The Slo-Man was entertained the other day by a heated discussion on Facebook.
A lady who seems to be a food columnist was outraged when she overheard a conversation at a restaurant. One of the diners at a neighboring table, while asking for the check, told the waiter that her companion was a food columnist.
The lady’s outrage had an ethical and moral slant to it. She went on to say that she has enjoined all those who know what she does for a living not to breathe a word of it in any restaurant, bar or social event lest her impartiality as a professional critic be compromised.
The Slo-man, who can be quite cynical, was struck by the fact that the irony of her posting these comments on a public forum such as Facebook was lost on the lady.
This is probably a good time to mention that the Slo-Man was in school and college with the subject of the lady’s ire. And to remind everyone that the Slo-Man was not present so his comments are based on hearsay and the exchange of comments on a public forum. It was also clearly acknowledged that the supposed culprit was actually an innocent victim of his well-meaning friend.
The use of online forums to vent, rant and otherwise promote personal preferences is only going to grow. The options available these days are endless. Anyone with access to the internet now has a limitless supply of user forums for any topic, Facebook, LinkedIn. Twitter, Google+ and other ways to comment on any and everything. No real knowledge of the language, facts, history or any ability to analyse and arrive at a well-reasoned response is necessary.
The Slo-Man sometimes reads the comments section of stories published on news sites as a source of amusement and ultimate sadness.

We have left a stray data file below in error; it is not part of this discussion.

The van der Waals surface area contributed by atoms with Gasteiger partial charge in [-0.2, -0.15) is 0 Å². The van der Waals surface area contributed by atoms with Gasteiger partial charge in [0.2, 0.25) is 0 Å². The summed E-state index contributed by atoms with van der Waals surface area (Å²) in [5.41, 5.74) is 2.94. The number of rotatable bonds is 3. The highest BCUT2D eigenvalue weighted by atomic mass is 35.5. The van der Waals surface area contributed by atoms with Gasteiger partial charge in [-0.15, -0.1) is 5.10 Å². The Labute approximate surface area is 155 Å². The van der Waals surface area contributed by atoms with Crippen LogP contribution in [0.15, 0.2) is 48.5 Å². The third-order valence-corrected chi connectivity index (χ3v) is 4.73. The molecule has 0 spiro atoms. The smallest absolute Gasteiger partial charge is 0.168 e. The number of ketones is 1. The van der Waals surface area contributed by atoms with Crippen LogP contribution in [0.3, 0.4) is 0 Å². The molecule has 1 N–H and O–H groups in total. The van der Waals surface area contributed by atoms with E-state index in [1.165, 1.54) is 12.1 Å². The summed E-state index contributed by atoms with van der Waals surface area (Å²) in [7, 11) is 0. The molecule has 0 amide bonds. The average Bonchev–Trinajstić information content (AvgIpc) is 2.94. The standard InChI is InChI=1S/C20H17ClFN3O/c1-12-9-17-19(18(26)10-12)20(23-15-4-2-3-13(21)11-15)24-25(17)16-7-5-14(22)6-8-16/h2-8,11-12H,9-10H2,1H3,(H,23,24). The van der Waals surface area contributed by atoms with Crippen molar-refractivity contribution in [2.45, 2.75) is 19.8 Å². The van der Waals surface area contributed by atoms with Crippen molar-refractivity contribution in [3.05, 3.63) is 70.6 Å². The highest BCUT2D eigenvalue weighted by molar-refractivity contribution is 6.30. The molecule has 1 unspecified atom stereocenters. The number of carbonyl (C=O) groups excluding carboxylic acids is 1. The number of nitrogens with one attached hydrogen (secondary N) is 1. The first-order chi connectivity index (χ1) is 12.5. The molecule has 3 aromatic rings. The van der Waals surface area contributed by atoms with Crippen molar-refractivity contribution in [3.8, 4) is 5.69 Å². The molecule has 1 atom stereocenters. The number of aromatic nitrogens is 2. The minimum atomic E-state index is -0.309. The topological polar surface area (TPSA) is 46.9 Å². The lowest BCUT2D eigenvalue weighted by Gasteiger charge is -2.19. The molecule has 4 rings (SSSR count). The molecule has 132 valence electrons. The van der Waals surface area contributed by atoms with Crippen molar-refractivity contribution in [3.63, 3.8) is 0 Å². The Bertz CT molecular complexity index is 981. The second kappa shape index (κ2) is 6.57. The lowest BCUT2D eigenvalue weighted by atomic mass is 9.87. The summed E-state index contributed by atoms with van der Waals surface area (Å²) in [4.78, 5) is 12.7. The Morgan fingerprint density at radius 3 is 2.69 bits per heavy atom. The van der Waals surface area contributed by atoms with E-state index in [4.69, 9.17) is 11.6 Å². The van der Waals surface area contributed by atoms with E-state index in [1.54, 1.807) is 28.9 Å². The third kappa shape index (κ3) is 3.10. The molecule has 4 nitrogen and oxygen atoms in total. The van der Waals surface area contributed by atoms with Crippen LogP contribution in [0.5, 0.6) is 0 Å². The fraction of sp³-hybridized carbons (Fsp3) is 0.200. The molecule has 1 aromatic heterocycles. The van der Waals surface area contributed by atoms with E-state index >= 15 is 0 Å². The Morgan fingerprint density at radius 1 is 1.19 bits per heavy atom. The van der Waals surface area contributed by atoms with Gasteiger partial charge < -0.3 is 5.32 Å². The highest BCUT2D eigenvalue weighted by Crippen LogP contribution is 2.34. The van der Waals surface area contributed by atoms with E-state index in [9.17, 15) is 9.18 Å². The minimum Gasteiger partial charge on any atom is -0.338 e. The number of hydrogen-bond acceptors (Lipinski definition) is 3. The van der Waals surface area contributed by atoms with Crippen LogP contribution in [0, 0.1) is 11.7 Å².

And of course, there are blogs. Blogs are the ultimate weapon when having the last word is of paramount importance. When you own your own blog, you post your opinions and you choose whether to allow comments that trample upon your firm beliefs and cherished opinions. You are in ultimate control.
And as almost everyone the Slo-Man knows now has a blog, the Slo-Man wonders: who cares what the Professional Critic has to say? The Slo-Man used to read “user reviews” when conducting research before major purchases. He still does, but now is more aware of reviews that sound suspiciously like marketing materials.
One of the bloggers the Slo-Man reads regularly was lamenting the lapsing of print newspapers. Like chimney sweeps, scullery maids, butlers and lamplighers the Slo-Man predicts the demise of professional critics.
They are already redundant.
This Post Has 0 Comments
Ooh – had not thought of my blog or Facebook page as a weapon.
You think you are the Slo-man, I must be pretty slo-woman. No imagination and me thinking I’m a writer.
Now, who can I shoot?
What? It doesn’t work that way?
Damn. Oh, yes, the pen is mightier than the sword. And the gun. And the professional critic.
Well, in this version of rock/paper/scissors, blog out-shouts the pen. The sheer potential reach of a blog outstrips anything the pen could do or the sword for that matter. Hence the arrest of online bloggists and twittists in some countries. The power of blogs truly lies in bringing self-belief to ordinary people. It allows ordinary folk who’ve never considered themselves as experts in anything to put forward their ideas willy nilly.
I’ve often believed that “professional critics” write for other “professional critics” and not for the ordinary folk like the Slo-Man.
I’m sure you’re right. And I’m not sure anyone pays any attention any more.
Certainly with a critically acclaimed film, it can often mean it is dreadful and not worth seeing.
The public prefers to make up its own mind these days.
Exactly! What does “critically acclaimed” mean? I mean this post is also “critically acclaimed”, no? At least 2 people amongst the tens of readers “liked” it…..
Pingback: Critical Fame | The Slo-Word
Pingback: Dunkirk Review – Part 2 – SloWord